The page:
Icy roads a concern in wake of storm

`Freeze-over' could turn morning rush into a slide

More rain forecast this week

December 15, 2003|By Frank D. Roylance | Frank D. Roylance,SUN STAFF

The second winter storm in little more than a week dropped 1 to 5 inches of snow on the Baltimore region early yesterday, coating roads with a slick layer of ice and slush.

The storm caused few serious problems before turning to rain late in the morning. But transportation officials warned that wet roads and falling temperatures overnight might complicate today's morning commute.

"Our main concern ... is freeze-over," said Lora Rakowski, a State Highway Administration spokeswoman. Highway officials planned to watch the road temperatures overnight and "saturate" the pavement with salt. But Rakowski cautioned motorists to be "extra careful."

Forecasters said more rain is on the way.

"Come Wednesday and Thursday, it's `Oh my gosh, here we go again,' " said Jim DeCarufel, a meteorologist at the National Weather Service's forecast office in Sterling. Va.

That storm could bring an inch or more, threatening a 114-year-old record for annual precipitation in Baltimore.

The bad weather arrived yesterday in the Baltimore region after 3 a.m. as a storm system that had been centered over the Florida panhandle Saturday night moved up the East Coast. Tapping into Atlantic moisture, the storm intensified and dumped its heaviest load of snow from western Pennsylvania to northern Maine.

Accumulations up to 2 feet were expected in the Pocono Mountains of Pennsylvania before it ended overnight, 6 to 12 inches in portions of New Jersey and 4 to 7 inches in southeastern Pennsylvania.

In Maryland, winter storm warnings were issued from Carroll County west. Winter weather advisories for lesser amounts of snow, freezing rain, sleet and rain were posted for the Baltimore and Washington suburbs. The advisories were canceled as it all turned to rain during the day.

Before the changeover, 5 inches of snow had fallen in Clarksville in Howard County. About 3 to 4 inches fell in parts of Montgomery and Washington counties. Two inches had fallen in the Harford County community of Street by 8:20 a.m.

In Western Maryland, the snow started just after midnight and was still falling at sunset. More than 9 inches had fallen in Allegany County, causing dozens of accidents, none serious, said 1st Sgt. R.S. Wininger, of the state police barracks at Cumberland. "We'll send a trooper to the interstate, and every couple of miles there'll be a car in a ditch or off the roadway."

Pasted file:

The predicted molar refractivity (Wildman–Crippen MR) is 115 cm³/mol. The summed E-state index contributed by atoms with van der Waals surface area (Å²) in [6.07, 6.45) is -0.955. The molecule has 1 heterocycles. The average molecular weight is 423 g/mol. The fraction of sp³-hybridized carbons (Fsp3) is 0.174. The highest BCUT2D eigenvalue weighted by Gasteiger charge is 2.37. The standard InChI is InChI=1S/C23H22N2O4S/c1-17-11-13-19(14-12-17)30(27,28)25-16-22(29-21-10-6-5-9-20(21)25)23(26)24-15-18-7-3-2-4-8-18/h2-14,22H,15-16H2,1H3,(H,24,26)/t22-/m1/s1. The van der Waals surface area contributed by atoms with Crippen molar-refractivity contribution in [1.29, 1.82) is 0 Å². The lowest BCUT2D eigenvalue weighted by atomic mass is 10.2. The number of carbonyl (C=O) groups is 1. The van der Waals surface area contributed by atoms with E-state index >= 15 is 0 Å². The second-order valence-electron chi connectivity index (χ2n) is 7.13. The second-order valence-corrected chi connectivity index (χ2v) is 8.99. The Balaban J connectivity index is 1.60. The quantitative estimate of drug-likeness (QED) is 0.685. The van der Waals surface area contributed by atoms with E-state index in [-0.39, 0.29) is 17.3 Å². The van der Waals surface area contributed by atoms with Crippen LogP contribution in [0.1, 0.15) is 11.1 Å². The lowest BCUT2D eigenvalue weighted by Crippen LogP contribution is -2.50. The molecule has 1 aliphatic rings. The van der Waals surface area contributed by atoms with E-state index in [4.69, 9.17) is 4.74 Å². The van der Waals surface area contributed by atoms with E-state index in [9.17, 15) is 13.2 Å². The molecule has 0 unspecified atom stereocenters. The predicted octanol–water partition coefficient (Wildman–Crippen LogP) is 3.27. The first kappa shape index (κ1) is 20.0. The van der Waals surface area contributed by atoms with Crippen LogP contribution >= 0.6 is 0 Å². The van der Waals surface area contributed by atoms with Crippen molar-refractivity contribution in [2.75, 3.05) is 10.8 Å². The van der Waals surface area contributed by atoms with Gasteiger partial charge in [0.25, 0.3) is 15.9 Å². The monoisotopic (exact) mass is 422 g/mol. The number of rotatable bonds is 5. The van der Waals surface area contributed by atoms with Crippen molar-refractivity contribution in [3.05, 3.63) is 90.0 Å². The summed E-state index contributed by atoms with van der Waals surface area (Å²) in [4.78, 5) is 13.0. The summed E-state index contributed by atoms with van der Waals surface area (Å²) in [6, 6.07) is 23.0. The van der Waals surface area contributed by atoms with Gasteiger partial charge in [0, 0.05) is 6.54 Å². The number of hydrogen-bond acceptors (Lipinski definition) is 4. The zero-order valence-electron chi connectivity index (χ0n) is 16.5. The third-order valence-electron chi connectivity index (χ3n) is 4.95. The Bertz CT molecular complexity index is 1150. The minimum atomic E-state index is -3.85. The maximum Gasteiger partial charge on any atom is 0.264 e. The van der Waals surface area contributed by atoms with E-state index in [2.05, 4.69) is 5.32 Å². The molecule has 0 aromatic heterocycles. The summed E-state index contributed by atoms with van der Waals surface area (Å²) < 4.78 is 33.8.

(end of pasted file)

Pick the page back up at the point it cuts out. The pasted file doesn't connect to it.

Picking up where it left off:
State and local road crews in the Baltimore area took the foul weather in stride, spreading salt and scraping much of the slush away amid light Sunday-morning traffic.

Motorists and pedestrians who ventured out early encountered slushy, rutted conditions. "This is definitely a day when you want both hands on the steering wheel," Rakowski, said.

Police officials across the state reported fender benders and spinouts, but no major accidents. "It's messy, but it's nothing we can't cope with," said Baltimore County police Sgt. Edward Forbes.

Rakowski said most roads were in good condition by lunchtime, and crews were primarily doing cleanup -- pushing slush from the roadways.

The 3 inches of snow that fell at Baltimore-Washington International Airport by 8 a.m. raised the total there for this month to 9.8 inches (although locations north and west of the city have seen more).

The tally at BWI -- the area's station of record since 1950 -- is five times the average for this month -- making it the snowiest December since 1989, with two weeks to go. The record December snowfall in Baltimore is 20.4 inches, set in 1966.

It has been a nasty month, capping a wet year. Twin snowstorms struck Dec. 5 and 6, and together delivered 6.8 inches at BWI.

That was followed by more than 1 1/4 inches of rain Wednesday and Thursday. Along with melting snow cover, the downpour flooded many area rivers and streams. High water closed numerous low-lying roads. Several stranded motorists had to be rescued.

Forecasters said there is no more snow in the immediate future, but warned the new system could bring 1 to 2 inches of rain to the region and cause flooding Wednesday and Thursday.

"That brings more [motorists] trying to cross flooded roads," said DeCarufel. The weather service says most flooding deaths occur when cars are floated by a few inches of water and swept away.

The approaching rainstorm will likely push precipitation totals for this year over the all-time record for Baltimore -- 62.35 inches recorded in 1889. The total at midafternoon yesterday stood at 61.01 inches.

The average annual precipitation for Baltimore from 1970 to 2000 was 41.95 inches.

And there's no end in sight. The region remains beneath a persistent jet stream that has been delivering a succession of soggy storms from the Gulf Coast.

"Right now, it doesn't look like the conveyor belt is going to be taking a big break," DeCarufel said.

Sun staff writer Lisa Goldberg contributed to this article.

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